Graphics intended for exterior display are frequently protected with a coating or film to shield the graphics from environmental damage, such as fading from exposure to ultraviolet light, delamination caused by moisture or humidity, scratching resulting from airborne particles, yellowing caused by pollutants, vandalism, etc. Clear coating has been found to increase the useful life span of graphics and is widely used in the industry. Such protective coatings, commonly referenced as “clear coats”, can be applied by flood coating the finished graphics with a solvent-based solution of the clear coat polymer with evaporation of the solvent. However, solvent-based methods of applying a clear coat suffer several major drawbacks including significant time delays in the manufacture of graphics caused by the need to remove solvent from the clear coat solution and the absorption of solvents into the graphic film.

SUMMARY

In one exemplary implementation, the present disclosure is directed to a method of making an image transfer film article by printing an image onto a transparent thermoplastic protective layer, where the image is formed by an ink-jet printer and an organic solvent-based ink including an organic solvent, a thermoplastic material, and a pigment; and then drying off at least a portion of the organic solvent to form the image transfer film article.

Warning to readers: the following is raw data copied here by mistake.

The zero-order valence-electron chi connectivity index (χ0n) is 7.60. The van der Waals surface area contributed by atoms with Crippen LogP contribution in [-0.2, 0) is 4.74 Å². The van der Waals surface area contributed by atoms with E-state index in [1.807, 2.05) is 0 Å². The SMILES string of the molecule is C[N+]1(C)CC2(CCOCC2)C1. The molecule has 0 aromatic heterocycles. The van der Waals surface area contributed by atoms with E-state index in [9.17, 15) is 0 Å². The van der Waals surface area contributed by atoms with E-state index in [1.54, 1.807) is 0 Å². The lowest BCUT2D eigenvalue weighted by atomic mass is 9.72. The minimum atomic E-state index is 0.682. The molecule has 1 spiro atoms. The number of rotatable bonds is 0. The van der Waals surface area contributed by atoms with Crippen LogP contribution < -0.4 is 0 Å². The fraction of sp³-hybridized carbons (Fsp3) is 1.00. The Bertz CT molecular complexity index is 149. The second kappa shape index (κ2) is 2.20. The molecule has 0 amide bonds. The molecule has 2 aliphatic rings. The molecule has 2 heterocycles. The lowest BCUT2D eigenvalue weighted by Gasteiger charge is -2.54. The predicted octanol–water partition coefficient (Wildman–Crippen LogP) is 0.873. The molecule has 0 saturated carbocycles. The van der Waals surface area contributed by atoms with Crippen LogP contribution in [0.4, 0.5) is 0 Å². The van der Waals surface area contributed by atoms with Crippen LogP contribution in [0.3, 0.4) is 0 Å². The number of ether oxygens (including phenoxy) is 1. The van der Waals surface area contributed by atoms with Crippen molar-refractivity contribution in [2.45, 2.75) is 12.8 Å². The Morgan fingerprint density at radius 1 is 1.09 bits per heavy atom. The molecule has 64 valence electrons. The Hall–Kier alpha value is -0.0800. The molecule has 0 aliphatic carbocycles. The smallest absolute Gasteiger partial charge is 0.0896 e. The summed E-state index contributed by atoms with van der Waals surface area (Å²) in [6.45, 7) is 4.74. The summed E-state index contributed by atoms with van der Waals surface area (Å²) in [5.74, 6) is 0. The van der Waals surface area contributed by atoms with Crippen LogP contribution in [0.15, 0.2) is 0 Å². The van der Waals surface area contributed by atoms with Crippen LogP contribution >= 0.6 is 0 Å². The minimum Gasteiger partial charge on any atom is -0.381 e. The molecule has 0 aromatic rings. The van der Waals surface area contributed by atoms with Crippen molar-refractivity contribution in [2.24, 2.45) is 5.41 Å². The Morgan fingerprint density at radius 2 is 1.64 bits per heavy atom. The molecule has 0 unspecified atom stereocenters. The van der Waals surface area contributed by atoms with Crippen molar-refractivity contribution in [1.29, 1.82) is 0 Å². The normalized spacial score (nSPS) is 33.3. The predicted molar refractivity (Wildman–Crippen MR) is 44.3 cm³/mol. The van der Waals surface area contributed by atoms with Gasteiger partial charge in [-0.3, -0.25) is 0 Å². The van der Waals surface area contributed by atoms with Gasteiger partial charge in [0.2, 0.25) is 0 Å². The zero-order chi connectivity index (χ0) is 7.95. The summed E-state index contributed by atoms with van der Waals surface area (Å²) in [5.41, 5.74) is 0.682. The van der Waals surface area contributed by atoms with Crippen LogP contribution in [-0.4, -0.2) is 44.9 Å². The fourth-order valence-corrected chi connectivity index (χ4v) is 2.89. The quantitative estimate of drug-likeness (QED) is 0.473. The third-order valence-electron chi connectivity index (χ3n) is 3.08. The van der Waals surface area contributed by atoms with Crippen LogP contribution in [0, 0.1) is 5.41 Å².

In another exemplary implementation, the present disclosure is directed to a method of protecting a graphic substrate including providing a transparent thermoplastic protective layer, printing an image onto the transparent thermoplastic protective layer, where the image is formed by an ink-jet printer and an organic solvent-based ink including an organic solvent, a thermoplastic material, and a pigment, drying off at least a portion of the organic solvent to form the image transfer film article, and then laminating the image transfer film article onto a graphic substrate with heat and pressure. Both the transparent thermoplastic protective layer and the thermoplastic material soften and adhere to the graphic substrate to form a protected graphic substrate.

These and other aspects of the transfer hardcoat film articles according to the subject invention will become readily apparent to those of ordinary skill in the art from the following detailed description together with the drawings.

BRIEF DESCRIPTION OF THE DRAWINGS

So that those having ordinary skill in the art to which the subject invention pertains will more readily understand how to make and use the subject invention, exemplary embodiments thereof will be described in detail below with reference to the drawings, in which:

FIG. 1 is a schematic diagram of a transparent image transfer film article; and